Report on Reykjanes (Iceland) — 1 November-7 November 2023
Smithsonian Institution / US Geological Survey
Weekly Volcanic Activity Report, 1 November-7 November 2023
Managing Editor: Sally Sennert.
Please cite this report as:
Global Volcanism Program, 2023. Report on Reykjanes (Iceland) (Sennert, S, ed.). Weekly Volcanic Activity Report, 1 November-7 November 2023. Smithsonian Institution and US Geological Survey.
63.817°N, 22.717°W; summit elev. 140 m
All times are local (unless otherwise noted)
IMO reported that increased seismicity and deformation at the Reykjanes Peninsula were ongoing during 1-7 November and indicated magma accumulation at depths of 4-5 km in an area NW of Mt. Thorbjorn. A total of 7 cm of uplift was recorded in satellite data and by the Global Navigation Satellite System (GNSS) station near Mt. Thorbjorn during 27 October-6 November. The rate of inflation was fairly constant though it began to accelerate on 3 November. Data models indicated that the volume change associated with the uplift was double that of the four previous inflation events recorded during 2020-2022; the inflow of magma was estimated at 7 cubic meters per second, or four times greater than the highest inflow rate recorded during the previous events.
Intense seismicity continued. Over 10,500 earthquakes were detected during 25 October-1 November, out of which more than 26 exceeded M 3 and the largest was a M 4.5 recorded at 0818 on 25 October. Seismicity increased for early on 3 November, and then notably decreased around 1730. The signals were located along previously known faults, aligned in a N-S direction W of Mt. Thorbjorn. There was no indication of magma migrating to the surface. During 4-7 November there were around 2,200 earthquakes, which were located between Mt. Thorbjorn and Sýlingafell during 6-7 November.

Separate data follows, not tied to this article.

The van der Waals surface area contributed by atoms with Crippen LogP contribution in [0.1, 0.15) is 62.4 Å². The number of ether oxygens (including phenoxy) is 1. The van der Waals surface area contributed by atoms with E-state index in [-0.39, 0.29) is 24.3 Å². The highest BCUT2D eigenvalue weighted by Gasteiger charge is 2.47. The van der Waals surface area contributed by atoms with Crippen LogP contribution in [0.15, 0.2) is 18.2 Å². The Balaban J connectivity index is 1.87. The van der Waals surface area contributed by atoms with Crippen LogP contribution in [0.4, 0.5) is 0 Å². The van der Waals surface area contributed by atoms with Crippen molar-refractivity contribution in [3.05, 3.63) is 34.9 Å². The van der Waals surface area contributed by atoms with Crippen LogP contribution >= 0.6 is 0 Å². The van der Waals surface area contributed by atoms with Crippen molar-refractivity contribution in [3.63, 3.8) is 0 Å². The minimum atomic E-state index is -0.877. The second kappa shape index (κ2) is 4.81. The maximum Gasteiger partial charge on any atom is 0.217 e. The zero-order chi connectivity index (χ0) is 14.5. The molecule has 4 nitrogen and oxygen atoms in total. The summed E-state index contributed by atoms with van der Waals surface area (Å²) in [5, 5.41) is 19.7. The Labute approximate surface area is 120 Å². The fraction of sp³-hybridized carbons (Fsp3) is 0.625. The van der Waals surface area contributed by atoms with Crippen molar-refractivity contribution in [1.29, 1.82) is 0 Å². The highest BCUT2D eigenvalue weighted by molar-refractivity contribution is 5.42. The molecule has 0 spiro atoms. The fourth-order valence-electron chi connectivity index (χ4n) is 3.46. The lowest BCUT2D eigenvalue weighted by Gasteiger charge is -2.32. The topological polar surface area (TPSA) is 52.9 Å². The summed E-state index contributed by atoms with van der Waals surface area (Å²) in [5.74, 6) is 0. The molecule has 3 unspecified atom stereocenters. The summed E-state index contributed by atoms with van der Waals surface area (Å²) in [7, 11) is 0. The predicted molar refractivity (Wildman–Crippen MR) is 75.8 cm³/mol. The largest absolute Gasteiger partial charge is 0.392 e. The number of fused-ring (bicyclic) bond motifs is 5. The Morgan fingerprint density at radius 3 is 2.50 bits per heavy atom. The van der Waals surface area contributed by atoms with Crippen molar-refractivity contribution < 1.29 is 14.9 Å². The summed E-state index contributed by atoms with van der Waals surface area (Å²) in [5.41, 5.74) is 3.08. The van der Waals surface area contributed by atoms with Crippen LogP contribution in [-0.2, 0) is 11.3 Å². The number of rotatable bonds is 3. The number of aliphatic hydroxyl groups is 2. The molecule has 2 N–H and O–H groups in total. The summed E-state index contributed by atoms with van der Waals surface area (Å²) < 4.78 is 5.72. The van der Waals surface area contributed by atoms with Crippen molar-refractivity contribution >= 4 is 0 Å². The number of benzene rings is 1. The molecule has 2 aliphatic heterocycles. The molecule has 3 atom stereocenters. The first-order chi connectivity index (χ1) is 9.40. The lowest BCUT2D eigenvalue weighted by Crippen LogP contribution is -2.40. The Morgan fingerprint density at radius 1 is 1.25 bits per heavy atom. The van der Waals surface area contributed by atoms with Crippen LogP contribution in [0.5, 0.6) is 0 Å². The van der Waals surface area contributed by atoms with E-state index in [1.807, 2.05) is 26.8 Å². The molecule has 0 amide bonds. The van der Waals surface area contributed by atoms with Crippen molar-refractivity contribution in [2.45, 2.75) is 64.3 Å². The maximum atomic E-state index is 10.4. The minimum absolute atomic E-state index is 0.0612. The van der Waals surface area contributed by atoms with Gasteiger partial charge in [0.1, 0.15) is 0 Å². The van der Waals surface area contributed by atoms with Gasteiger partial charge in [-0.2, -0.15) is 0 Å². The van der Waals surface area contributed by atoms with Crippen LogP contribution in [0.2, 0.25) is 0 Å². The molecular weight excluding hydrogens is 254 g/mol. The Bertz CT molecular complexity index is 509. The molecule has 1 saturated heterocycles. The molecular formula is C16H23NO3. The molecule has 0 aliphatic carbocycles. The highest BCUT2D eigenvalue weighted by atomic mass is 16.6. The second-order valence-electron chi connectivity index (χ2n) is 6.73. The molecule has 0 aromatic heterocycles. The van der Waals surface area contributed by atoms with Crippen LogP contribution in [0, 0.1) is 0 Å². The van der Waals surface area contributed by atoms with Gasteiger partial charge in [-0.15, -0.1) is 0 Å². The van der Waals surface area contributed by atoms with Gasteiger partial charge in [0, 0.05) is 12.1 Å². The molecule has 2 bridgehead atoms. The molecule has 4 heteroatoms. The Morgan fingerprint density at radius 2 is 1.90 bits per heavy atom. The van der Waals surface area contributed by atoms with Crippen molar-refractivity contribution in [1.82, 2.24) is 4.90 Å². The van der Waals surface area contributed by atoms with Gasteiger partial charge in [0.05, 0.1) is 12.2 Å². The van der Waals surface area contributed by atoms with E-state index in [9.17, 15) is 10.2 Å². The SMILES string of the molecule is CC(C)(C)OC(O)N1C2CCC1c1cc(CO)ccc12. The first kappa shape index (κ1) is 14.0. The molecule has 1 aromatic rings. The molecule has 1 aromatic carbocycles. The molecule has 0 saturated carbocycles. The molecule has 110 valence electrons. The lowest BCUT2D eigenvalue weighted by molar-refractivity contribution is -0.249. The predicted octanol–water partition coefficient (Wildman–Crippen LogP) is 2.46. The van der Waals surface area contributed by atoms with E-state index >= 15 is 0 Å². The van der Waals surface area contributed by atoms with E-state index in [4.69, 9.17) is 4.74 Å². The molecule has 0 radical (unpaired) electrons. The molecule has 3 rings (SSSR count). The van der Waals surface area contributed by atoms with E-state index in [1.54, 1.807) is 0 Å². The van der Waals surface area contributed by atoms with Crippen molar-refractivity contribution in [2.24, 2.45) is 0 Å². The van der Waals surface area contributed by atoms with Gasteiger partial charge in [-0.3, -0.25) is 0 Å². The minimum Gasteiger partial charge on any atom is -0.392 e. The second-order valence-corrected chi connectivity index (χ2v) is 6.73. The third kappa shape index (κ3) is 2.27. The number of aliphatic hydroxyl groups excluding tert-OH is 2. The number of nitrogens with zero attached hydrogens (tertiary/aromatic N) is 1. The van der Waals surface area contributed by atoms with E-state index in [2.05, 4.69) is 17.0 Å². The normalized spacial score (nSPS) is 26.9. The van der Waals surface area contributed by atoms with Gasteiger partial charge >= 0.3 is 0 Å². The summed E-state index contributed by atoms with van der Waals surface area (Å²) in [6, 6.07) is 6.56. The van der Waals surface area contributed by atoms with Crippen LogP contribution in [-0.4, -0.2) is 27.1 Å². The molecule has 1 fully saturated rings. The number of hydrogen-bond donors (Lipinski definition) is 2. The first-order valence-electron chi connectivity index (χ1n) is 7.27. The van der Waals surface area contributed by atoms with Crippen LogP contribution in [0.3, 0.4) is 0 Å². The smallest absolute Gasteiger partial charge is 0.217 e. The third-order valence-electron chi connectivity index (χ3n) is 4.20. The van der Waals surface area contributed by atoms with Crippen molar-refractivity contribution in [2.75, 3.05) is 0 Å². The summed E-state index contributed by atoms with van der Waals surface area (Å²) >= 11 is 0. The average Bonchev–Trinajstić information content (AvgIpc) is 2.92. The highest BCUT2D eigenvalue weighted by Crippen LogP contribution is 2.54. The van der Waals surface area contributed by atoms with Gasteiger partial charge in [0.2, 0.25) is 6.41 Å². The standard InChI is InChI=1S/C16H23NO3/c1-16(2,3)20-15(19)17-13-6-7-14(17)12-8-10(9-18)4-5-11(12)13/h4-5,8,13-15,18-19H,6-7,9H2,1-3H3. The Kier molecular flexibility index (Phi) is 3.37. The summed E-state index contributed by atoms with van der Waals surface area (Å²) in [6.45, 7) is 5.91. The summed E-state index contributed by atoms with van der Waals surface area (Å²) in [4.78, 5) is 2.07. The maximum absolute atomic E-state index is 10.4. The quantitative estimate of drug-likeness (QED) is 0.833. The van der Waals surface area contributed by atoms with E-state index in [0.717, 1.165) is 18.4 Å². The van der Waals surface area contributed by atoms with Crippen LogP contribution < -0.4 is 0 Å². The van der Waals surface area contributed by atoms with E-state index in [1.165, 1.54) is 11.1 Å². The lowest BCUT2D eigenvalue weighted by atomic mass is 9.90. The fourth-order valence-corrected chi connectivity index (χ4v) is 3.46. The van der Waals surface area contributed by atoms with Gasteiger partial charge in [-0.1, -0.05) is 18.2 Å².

Geological Summary. The Reykjanes volcanic system at the SW tip of the Reykjanes Peninsula, where the Mid-Atlantic Ridge rises above sea level, comprises a broad area of postglacial basaltic crater rows and small shield volcanoes. The submarine Reykjaneshryggur volcanic system is contiguous with and is considered part of the Reykjanes volcanic system, which is the westernmost of a series of four closely-spaced en-echelon fissure systems that extend diagonally across the Reykjanes Peninsula. Most of the subaerial part of the system (also known as the Reykjanes/Svartsengi volcanic system) is covered by Holocene lavas. Subaerial eruptions have occurred in historical time during the 13th century at several locations on the NE-SW-trending fissure system, and numerous submarine eruptions dating back to the 12th century have been observed during historical time, some of which have formed ephemeral islands. Basaltic rocks of probable Holocene age have been recovered during dredging operations, and tephra deposits from earlier Holocene eruptions are preserved on the nearby Reykjanes Peninsula.